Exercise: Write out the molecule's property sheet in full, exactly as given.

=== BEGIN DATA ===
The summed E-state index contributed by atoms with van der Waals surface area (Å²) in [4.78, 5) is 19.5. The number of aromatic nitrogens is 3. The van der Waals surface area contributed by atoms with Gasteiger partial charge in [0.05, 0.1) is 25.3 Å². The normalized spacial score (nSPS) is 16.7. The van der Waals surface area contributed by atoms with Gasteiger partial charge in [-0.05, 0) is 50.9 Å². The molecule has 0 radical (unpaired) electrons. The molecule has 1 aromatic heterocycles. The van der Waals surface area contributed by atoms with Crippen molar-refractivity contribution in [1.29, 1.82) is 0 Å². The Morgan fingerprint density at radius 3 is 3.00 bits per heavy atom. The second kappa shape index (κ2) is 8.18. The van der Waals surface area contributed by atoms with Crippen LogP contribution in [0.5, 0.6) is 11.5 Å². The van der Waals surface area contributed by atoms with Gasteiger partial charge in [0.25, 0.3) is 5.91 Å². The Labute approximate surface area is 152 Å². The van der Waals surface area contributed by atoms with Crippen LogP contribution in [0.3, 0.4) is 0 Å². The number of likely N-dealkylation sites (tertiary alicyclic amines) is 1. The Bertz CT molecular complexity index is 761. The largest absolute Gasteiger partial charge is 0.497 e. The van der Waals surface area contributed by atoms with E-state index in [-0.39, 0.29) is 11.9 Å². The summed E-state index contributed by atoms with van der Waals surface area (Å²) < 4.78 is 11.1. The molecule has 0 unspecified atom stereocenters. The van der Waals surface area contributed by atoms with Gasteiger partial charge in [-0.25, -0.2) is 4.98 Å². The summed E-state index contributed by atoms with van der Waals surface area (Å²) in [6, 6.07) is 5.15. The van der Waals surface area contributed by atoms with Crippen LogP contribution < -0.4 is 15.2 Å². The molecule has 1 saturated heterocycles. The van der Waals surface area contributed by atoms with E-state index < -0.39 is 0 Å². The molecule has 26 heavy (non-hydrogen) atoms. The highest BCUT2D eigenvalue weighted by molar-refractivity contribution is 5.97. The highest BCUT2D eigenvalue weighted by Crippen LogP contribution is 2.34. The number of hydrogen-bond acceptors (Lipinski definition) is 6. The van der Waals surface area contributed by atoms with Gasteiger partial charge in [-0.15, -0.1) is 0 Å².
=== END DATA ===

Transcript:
The summed E-state index contributed by atoms with van der Waals surface area (Å²) in [4.78, 5) is 19.5. The number of aromatic nitrogens is 3. The van der Waals surface area contributed by atoms with Gasteiger partial charge in [0.05, 0.1) is 25.3 Å². The normalized spacial score (nSPS) is 16.7. The van der Waals surface area contributed by atoms with Gasteiger partial charge in [-0.05, 0) is 50.9 Å². The molecule has 0 radical (unpaired) electrons. The molecule has 1 aromatic heterocycles. The van der Waals surface area contributed by atoms with Crippen molar-refractivity contribution in [1.29, 1.82) is 0 Å². The Morgan fingerprint density at radius 3 is 3.00 bits per heavy atom. The second kappa shape index (κ2) is 8.18. The van der Waals surface area contributed by atoms with Crippen LogP contribution in [0.5, 0.6) is 11.5 Å². The van der Waals surface area contributed by atoms with Gasteiger partial charge in [0.25, 0.3) is 5.91 Å². The Labute approximate surface area is 152 Å². The van der Waals surface area contributed by atoms with Crippen LogP contribution in [0.3, 0.4) is 0 Å². The number of likely N-dealkylation sites (tertiary alicyclic amines) is 1. The Bertz CT molecular complexity index is 761. The largest absolute Gasteiger partial charge is 0.497 e. The van der Waals surface area contributed by atoms with E-state index in [-0.39, 0.29) is 11.9 Å². The summed E-state index contributed by atoms with van der Waals surface area (Å²) < 4.78 is 11.1. The molecule has 0 unspecified atom stereocenters. The van der Waals surface area contributed by atoms with Gasteiger partial charge in [-0.25, -0.2) is 4.98 Å². The summed E-state index contributed by atoms with van der Waals surface area (Å²) in [6, 6.07) is 5.15. The van der Waals surface area contributed by atoms with Crippen LogP contribution < -0.4 is 15.2 Å². The molecule has 1 saturated heterocycles. The van der Waals surface area contributed by atoms with E-state index < -0.39 is 0 Å². The molecule has 26 heavy (non-hydrogen) atoms. The highest BCUT2D eigenvalue weighted by molar-refractivity contribution is 5.97. The highest BCUT2D eigenvalue weighted by Crippen LogP contribution is 2.34. The number of hydrogen-bond acceptors (Lipinski definition) is 6. The van der Waals surface area contributed by atoms with Gasteiger partial charge in [-0.15, -0.1) is 0 Å².